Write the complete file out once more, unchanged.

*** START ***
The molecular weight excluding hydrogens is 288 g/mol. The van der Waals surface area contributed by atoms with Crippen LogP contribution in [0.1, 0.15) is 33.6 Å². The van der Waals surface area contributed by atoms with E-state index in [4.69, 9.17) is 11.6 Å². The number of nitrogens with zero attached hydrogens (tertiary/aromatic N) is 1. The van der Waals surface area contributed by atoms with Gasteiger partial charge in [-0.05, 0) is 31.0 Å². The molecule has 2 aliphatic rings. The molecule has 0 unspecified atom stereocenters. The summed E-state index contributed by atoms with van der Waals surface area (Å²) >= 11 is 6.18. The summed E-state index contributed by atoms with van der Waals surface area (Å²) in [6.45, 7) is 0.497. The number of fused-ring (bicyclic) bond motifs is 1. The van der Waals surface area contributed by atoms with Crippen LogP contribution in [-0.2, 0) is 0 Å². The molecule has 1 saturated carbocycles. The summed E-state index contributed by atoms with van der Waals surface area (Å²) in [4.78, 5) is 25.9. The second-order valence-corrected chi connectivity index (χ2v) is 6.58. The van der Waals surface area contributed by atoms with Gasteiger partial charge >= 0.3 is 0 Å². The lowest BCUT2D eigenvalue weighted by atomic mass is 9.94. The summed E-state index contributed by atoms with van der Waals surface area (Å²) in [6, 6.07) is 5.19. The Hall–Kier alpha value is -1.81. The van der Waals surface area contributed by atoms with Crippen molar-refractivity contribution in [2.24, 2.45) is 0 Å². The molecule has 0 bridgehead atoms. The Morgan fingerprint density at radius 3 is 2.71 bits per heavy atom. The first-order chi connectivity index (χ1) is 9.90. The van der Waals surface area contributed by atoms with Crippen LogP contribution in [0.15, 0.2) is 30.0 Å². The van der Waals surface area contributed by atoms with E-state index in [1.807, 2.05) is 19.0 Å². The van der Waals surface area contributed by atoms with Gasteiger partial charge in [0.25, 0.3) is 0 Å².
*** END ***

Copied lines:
The molecular weight excluding hydrogens is 288 g/mol. The van der Waals surface area contributed by atoms with Crippen LogP contribution in [0.1, 0.15) is 33.6 Å². The van der Waals surface area contributed by atoms with E-state index in [4.69, 9.17) is 11.6 Å². The number of nitrogens with zero attached hydrogens (tertiary/aromatic N) is 1. The van der Waals surface area contributed by atoms with Gasteiger partial charge in [-0.05, 0) is 31.0 Å². The molecule has 2 aliphatic rings. The molecule has 0 unspecified atom stereocenters. The summed E-state index contributed by atoms with van der Waals surface area (Å²) >= 11 is 6.18. The summed E-state index contributed by atoms with van der Waals surface area (Å²) in [6.45, 7) is 0.497. The number of fused-ring (bicyclic) bond motifs is 1. The van der Waals surface area contributed by atoms with Crippen LogP contribution in [-0.2, 0) is 0 Å². The molecule has 1 saturated carbocycles. The summed E-state index contributed by atoms with van der Waals surface area (Å²) in [4.78, 5) is 25.9. The second-order valence-corrected chi connectivity index (χ2v) is 6.58. The van der Waals surface area contributed by atoms with Gasteiger partial charge >= 0.3 is 0 Å². The lowest BCUT2D eigenvalue weighted by atomic mass is 9.94. The summed E-state index contributed by atoms with van der Waals surface area (Å²) in [6, 6.07) is 5.19. The Hall–Kier alpha value is -1.81. The van der Waals surface area contributed by atoms with Crippen molar-refractivity contribution in [2.24, 2.45) is 0 Å². The molecule has 0 bridgehead atoms. The Morgan fingerprint density at radius 3 is 2.71 bits per heavy atom. The first-order chi connectivity index (χ1) is 9.90. The van der Waals surface area contributed by atoms with Crippen LogP contribution in [0.15, 0.2) is 30.0 Å². The van der Waals surface area contributed by atoms with E-state index in [1.807, 2.05) is 19.0 Å². The van der Waals surface area contributed by atoms with Gasteiger partial charge in [0.25, 0.3) is 0 Å².